Who else feels that from time to time? More accurately, who hasn’t felt in a weak moment that they’re one misstep away from being exposed as a fraud, or at best under-qualified for the role they’re performing?

This is a normal reaction from time to time, normal at least for people who are pushing themselves, moving up the ladder trying new things, joining new groups, doing the one thing every day that slightly scares them. It’s a natural symptom of progress. The first time you step up there’s new things to learn and uncertainty before you get dug in. Then you have to move again before you get too dug in.

It seems too that since the article above others have identified with it and shared their stories, which you can read about here.

Tack and tact. This has a lot of people confused I think. Tack can either mean a small nail, or also a nautical term for changing direction. Probably other meaning as well, I haven’t checked.

Tact is an emotional intelligence skill you acquire with other people that manifests itself in diplomacy, language and body language. So two pretty different meanings, then, for two words that look and sound similar.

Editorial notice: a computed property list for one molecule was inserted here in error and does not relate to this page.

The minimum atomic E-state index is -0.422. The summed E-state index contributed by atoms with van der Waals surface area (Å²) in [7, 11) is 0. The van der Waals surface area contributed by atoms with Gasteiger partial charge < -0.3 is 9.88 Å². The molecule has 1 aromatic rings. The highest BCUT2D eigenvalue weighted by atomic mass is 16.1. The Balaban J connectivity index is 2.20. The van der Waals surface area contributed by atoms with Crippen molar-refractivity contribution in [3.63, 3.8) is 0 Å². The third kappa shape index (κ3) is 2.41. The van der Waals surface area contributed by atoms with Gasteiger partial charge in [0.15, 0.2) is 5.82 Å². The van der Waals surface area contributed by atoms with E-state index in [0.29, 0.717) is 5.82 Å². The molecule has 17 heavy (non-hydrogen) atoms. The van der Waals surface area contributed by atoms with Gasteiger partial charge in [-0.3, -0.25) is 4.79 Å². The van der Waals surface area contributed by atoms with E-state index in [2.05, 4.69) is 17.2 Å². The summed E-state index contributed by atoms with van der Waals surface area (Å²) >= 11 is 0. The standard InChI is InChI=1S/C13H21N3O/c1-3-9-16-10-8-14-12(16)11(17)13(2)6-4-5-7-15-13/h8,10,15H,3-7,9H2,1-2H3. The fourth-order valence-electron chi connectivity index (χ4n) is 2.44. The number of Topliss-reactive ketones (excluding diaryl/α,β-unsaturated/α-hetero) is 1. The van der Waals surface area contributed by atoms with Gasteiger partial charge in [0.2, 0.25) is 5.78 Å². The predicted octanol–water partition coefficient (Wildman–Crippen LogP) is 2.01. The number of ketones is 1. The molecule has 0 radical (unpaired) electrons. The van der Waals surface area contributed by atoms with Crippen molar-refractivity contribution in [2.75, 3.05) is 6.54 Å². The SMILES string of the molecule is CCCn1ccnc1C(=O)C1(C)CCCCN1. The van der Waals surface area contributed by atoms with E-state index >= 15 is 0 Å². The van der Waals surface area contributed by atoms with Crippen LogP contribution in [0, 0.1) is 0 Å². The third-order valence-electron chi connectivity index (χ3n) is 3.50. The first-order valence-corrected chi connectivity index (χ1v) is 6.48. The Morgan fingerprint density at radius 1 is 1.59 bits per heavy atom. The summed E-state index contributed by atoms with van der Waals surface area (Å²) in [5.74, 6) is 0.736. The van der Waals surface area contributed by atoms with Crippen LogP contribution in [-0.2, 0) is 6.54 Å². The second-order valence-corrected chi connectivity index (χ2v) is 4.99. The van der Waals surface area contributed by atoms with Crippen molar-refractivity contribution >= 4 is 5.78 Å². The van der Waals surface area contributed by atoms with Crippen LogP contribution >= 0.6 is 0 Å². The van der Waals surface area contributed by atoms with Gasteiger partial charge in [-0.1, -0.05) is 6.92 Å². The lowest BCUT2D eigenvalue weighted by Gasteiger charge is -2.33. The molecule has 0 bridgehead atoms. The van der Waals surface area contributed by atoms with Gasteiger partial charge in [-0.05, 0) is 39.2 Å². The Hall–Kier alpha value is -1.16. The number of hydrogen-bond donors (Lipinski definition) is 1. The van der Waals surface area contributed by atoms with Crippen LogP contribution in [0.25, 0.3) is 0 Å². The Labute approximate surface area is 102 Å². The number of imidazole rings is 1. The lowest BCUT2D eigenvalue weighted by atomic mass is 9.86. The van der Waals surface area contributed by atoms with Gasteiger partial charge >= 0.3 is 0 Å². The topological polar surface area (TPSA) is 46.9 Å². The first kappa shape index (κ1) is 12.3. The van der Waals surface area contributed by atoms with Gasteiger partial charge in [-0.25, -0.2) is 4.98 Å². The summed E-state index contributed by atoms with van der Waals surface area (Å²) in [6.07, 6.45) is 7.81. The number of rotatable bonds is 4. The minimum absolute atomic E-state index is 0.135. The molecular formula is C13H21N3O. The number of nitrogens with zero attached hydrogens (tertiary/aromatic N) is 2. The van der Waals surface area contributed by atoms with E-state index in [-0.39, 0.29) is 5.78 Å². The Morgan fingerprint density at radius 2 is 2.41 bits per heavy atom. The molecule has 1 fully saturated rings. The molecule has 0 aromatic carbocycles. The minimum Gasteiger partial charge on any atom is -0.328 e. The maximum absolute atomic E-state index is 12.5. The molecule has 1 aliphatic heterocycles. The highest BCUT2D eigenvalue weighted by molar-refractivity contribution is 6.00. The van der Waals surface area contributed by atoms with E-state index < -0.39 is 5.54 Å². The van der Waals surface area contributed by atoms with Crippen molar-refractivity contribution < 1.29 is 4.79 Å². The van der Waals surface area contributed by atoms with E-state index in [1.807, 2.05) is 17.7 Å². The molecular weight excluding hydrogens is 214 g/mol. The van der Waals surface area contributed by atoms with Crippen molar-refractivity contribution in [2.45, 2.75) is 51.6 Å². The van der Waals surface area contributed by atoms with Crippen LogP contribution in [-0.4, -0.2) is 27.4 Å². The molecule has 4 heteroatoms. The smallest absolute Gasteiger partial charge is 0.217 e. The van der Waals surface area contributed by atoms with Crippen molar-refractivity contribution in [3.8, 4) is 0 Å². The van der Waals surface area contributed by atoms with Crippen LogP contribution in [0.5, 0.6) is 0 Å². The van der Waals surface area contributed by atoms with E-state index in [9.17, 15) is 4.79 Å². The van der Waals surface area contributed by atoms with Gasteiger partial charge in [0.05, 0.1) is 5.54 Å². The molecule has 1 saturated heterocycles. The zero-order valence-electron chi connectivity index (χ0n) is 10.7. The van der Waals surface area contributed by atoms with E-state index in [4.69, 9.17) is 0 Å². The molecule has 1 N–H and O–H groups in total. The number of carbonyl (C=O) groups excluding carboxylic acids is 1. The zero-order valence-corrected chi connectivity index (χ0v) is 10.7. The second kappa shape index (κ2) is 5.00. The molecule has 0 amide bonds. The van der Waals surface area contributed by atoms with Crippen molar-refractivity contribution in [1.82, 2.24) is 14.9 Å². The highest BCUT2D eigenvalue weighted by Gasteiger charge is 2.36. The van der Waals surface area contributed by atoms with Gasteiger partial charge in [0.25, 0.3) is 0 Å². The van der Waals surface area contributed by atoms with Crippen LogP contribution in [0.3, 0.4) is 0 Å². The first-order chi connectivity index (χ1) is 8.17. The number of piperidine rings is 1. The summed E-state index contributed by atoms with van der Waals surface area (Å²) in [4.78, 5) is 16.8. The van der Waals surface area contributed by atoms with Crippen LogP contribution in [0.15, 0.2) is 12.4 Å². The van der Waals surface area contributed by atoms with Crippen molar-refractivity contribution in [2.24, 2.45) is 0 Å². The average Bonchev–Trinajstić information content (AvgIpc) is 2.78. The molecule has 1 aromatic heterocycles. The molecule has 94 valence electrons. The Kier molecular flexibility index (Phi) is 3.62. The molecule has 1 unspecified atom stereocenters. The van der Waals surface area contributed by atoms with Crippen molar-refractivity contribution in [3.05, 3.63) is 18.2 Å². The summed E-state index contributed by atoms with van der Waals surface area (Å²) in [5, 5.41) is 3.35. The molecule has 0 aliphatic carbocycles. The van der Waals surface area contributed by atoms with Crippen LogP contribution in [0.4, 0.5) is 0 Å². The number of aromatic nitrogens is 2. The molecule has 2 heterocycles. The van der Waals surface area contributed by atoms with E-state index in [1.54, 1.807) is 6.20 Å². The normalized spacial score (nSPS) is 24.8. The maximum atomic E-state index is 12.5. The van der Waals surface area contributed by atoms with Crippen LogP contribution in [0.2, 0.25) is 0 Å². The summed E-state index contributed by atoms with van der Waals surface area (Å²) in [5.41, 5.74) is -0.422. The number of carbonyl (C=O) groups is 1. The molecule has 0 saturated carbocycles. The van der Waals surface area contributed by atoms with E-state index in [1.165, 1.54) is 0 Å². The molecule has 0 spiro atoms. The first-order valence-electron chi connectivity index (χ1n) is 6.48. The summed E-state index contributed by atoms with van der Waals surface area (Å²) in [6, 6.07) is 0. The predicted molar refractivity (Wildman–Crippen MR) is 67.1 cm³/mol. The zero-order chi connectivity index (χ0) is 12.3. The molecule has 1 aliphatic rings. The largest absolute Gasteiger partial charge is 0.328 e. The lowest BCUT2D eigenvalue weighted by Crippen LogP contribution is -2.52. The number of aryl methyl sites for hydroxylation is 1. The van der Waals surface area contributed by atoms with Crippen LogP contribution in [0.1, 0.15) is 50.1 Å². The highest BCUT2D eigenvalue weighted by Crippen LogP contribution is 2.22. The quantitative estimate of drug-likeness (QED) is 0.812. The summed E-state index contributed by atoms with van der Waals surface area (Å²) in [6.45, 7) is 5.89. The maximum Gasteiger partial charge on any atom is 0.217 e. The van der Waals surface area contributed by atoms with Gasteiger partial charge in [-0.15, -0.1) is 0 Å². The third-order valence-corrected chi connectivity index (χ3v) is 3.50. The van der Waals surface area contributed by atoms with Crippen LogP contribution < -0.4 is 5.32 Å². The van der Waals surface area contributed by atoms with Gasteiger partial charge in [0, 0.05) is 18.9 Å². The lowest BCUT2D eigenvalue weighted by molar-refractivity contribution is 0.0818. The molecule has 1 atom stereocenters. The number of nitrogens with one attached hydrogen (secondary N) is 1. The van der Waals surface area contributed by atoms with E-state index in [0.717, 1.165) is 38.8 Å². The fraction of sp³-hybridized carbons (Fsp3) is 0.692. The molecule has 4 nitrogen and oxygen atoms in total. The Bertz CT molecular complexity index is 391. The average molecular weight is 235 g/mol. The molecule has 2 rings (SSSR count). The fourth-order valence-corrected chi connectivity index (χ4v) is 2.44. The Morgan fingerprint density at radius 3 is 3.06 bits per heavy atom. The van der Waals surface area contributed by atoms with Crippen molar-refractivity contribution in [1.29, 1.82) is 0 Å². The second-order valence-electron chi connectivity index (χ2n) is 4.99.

‘I think we need to take a different tact.’ I heard this the other day – for the countlessth time, from someone who sails regularly and presumably done his share of tacking. You don’t want the word tact here, you want the word tack, unless your change in strategy involves ushering in some unexpected wave of diplomacy into proceedings.

The best way to remember the difference I think is from the Faithless song Insomnia, the lyrics of which go:

‘Fundamental movement, huh, so when it’s black
This insomniac, take an original tack
Keep the beast in my nature under ceaseless attack’

The tack you want is the one that rhymes with black and attack. Unless of course your context is thoughtfulness and consideration to others, in which case some tact is required.

Was that tactfully enough put to put you on the right tack?